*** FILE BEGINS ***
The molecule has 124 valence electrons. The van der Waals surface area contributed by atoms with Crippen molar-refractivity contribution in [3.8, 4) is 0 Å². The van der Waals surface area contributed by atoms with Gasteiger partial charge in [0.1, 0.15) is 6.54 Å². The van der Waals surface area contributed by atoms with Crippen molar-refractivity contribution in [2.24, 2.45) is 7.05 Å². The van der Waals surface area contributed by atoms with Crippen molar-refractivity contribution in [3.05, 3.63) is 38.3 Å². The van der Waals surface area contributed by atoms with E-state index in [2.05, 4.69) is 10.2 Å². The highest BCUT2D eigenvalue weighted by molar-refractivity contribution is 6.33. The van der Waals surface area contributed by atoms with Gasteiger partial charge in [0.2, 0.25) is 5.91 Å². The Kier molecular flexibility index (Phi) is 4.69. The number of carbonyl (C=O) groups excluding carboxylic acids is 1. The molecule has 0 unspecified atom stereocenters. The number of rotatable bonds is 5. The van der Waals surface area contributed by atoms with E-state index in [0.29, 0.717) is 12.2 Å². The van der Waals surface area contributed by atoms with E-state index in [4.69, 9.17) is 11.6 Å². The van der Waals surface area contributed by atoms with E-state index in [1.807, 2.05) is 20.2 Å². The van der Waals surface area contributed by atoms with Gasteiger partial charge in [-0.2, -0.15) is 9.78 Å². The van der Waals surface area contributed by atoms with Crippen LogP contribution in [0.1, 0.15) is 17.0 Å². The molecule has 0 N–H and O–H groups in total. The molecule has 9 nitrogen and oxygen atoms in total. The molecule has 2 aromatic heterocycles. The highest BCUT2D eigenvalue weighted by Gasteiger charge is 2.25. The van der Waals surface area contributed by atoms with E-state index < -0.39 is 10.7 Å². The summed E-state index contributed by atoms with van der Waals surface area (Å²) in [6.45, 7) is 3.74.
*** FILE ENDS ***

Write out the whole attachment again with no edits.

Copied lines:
The molecule has 124 valence electrons. The van der Waals surface area contributed by atoms with Crippen molar-refractivity contribution in [3.8, 4) is 0 Å². The van der Waals surface area contributed by atoms with Gasteiger partial charge in [0.1, 0.15) is 6.54 Å². The van der Waals surface area contributed by atoms with Crippen molar-refractivity contribution in [2.24, 2.45) is 7.05 Å². The van der Waals surface area contributed by atoms with Crippen molar-refractivity contribution in [3.05, 3.63) is 38.3 Å². The van der Waals surface area contributed by atoms with E-state index in [2.05, 4.69) is 10.2 Å². The highest BCUT2D eigenvalue weighted by molar-refractivity contribution is 6.33. The van der Waals surface area contributed by atoms with Gasteiger partial charge in [0.2, 0.25) is 5.91 Å². The Kier molecular flexibility index (Phi) is 4.69. The number of carbonyl (C=O) groups excluding carboxylic acids is 1. The molecule has 0 unspecified atom stereocenters. The number of rotatable bonds is 5. The van der Waals surface area contributed by atoms with E-state index in [0.29, 0.717) is 12.2 Å². The van der Waals surface area contributed by atoms with E-state index in [4.69, 9.17) is 11.6 Å². The van der Waals surface area contributed by atoms with E-state index in [1.807, 2.05) is 20.2 Å². The van der Waals surface area contributed by atoms with Gasteiger partial charge in [-0.2, -0.15) is 9.78 Å². The van der Waals surface area contributed by atoms with Crippen LogP contribution in [0.1, 0.15) is 17.0 Å². The molecule has 0 N–H and O–H groups in total. The molecule has 9 nitrogen and oxygen atoms in total. The molecule has 2 aromatic heterocycles. The highest BCUT2D eigenvalue weighted by Gasteiger charge is 2.25. The van der Waals surface area contributed by atoms with E-state index < -0.39 is 10.7 Å². The summed E-state index contributed by atoms with van der Waals surface area (Å²) in [6.45, 7) is 3.74.